In a lab experiment, two artificial heads were placed six feet from each other and studied on how many coronavirus-sized particles were expelled and inhalled while wearing a variety of face coverings.
Researchers found that wearing one mask, either cloth or surgical, prevented 40 per cent of incoming droplets from being breathed in. When adding a surgical mask underneath a cloth mask, 80 per cent of incoming droplets were stopped.
The study then looked at what happened if both of the artificial heads double-masked while expelling and inhalling coronavirus particles. It found that about 95 per cent of particles were blocked.
Dr Rochelle Walensky, the CDC director, detailed these findings on Wednesday when speaking during the White House coronavirus breathing.
"The science is clear," she said. "Everyone needs to be wearing a mask when they are in public or when they are in their own home but with people who do not live in their household."
"This is especially true with our ongoing concern of new variants spreading in the United States," she said.
But the CDC director did not go as far as to recommend for all Americans to double-mask when out in public. Instead she said that the science proved a "well-fitting mask provide the best performance" when preventing the spread of the novel virus.
“With cases hospitalizations and deaths still very high, now is not the time to roll back mask requirements,” Dr Walensky said, adding, “The bottom line is this: masks work and they work when they have a good fit and are worn correctly."
The federal health agency suggested several options for Americans to improve how they wore masks when out in public. One option involved layering a surgical mask underneath a cloth mask. Alternatives were using masks with a nose wire or adding a mask fitter to assist in sealing the face shield over the nose and mouth.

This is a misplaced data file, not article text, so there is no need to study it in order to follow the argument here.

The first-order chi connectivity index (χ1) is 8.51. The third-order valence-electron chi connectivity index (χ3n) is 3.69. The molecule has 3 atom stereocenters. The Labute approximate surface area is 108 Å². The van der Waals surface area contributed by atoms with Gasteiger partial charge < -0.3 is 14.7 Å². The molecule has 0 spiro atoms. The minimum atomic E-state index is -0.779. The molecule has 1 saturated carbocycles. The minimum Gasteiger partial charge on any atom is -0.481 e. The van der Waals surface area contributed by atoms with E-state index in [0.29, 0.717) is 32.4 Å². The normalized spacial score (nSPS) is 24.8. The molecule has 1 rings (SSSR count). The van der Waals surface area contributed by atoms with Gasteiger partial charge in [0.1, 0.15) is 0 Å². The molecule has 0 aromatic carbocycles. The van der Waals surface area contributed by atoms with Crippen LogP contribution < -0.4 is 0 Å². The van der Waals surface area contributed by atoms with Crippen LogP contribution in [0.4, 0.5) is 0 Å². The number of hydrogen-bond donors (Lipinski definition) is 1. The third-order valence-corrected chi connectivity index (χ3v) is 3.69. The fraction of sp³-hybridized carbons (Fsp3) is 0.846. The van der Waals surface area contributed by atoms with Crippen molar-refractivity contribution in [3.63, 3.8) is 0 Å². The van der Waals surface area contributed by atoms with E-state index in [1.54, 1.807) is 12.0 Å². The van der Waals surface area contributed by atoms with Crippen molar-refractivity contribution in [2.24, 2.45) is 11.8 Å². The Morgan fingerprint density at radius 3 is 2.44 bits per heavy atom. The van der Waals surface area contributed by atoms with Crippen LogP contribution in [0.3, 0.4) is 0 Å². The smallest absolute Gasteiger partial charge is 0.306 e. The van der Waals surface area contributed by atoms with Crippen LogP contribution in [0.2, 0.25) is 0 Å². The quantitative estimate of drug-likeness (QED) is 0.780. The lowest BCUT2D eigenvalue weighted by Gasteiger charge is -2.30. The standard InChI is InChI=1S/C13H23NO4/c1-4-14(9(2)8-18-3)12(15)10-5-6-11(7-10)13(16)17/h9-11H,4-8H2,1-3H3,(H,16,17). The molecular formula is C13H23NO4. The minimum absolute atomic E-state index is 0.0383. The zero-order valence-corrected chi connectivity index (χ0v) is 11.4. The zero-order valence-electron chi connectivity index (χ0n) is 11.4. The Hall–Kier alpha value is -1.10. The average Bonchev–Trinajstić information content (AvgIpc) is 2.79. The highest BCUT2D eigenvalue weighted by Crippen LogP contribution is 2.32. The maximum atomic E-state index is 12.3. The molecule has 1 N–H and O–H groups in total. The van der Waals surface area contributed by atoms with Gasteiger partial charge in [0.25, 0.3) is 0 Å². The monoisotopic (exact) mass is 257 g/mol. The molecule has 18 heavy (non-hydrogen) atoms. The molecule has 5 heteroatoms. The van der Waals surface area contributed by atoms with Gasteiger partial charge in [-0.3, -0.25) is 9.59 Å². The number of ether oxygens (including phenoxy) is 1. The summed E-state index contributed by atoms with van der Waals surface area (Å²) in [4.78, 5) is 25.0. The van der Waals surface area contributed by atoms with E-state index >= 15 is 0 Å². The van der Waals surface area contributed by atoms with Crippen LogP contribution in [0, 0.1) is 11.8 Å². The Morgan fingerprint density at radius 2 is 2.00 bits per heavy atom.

"If the mask has a good fit, you will feel warm air come through the front of the mask and may be able to see the mask material move in and out with each breath," the CDC states in updated guidance released on Wednesday for how to "improve how your mask protects you."
Dr John Brooks, lead author of the new CDC study, cautioned that the data collected was in a laboratory setting, and it was not yet clear how these masking guidelines could alter when implemented in real life.
“But it’s very clear evidence that the more of us who wear masks and the better the mask fits, the more each of us benefit individually," he added.
Mask-wearing became prevalent within the first two months of the pandemic in the United States, but it's been met with some resistance from government officials and residents.
President Joe Biden implemented a national mask mandate on his first day in the Oval Office that applied to federal property and interstate travel, such as airports. But it was on state governors to implement mask mandates for their jurisdictions.
As of 1 February, 14 states and the District of Columbia have universal mask mandates. In Iowa, though, officials have decided to lift their mask mandate against guidance from health officials.
Jen Psaki, the White House press secretary, said on Wednesday during a press briefing that the Biden administration was not considering a double-masking recommendation despite the recent study.
“It doesn't actually issue definitive guidance on one mask versus two mask,” Ms Psaki said about the study. “Obviously if that's something they were to issue as official guidance, we listened to our health and medical experts.”
She added that study shows “that if a person has a loose fitting mask that they should consider options to improve that fit.”
The Biden administraiton was considering "a range of options" to "ensure that people who need masks the most, people who need this type of protection the most, receive it, but no decision has been no final decision has been made," Ms Psaki said.
This comes as the United States has prioritised a mass vaccination campaign to get all Americans vaccinated as quickly as possible amid new coronavirus variants spreading through the country. Health officials have implored people to continue to follow mitigation measures, such as mask wearing and social distancing, in the meantime.
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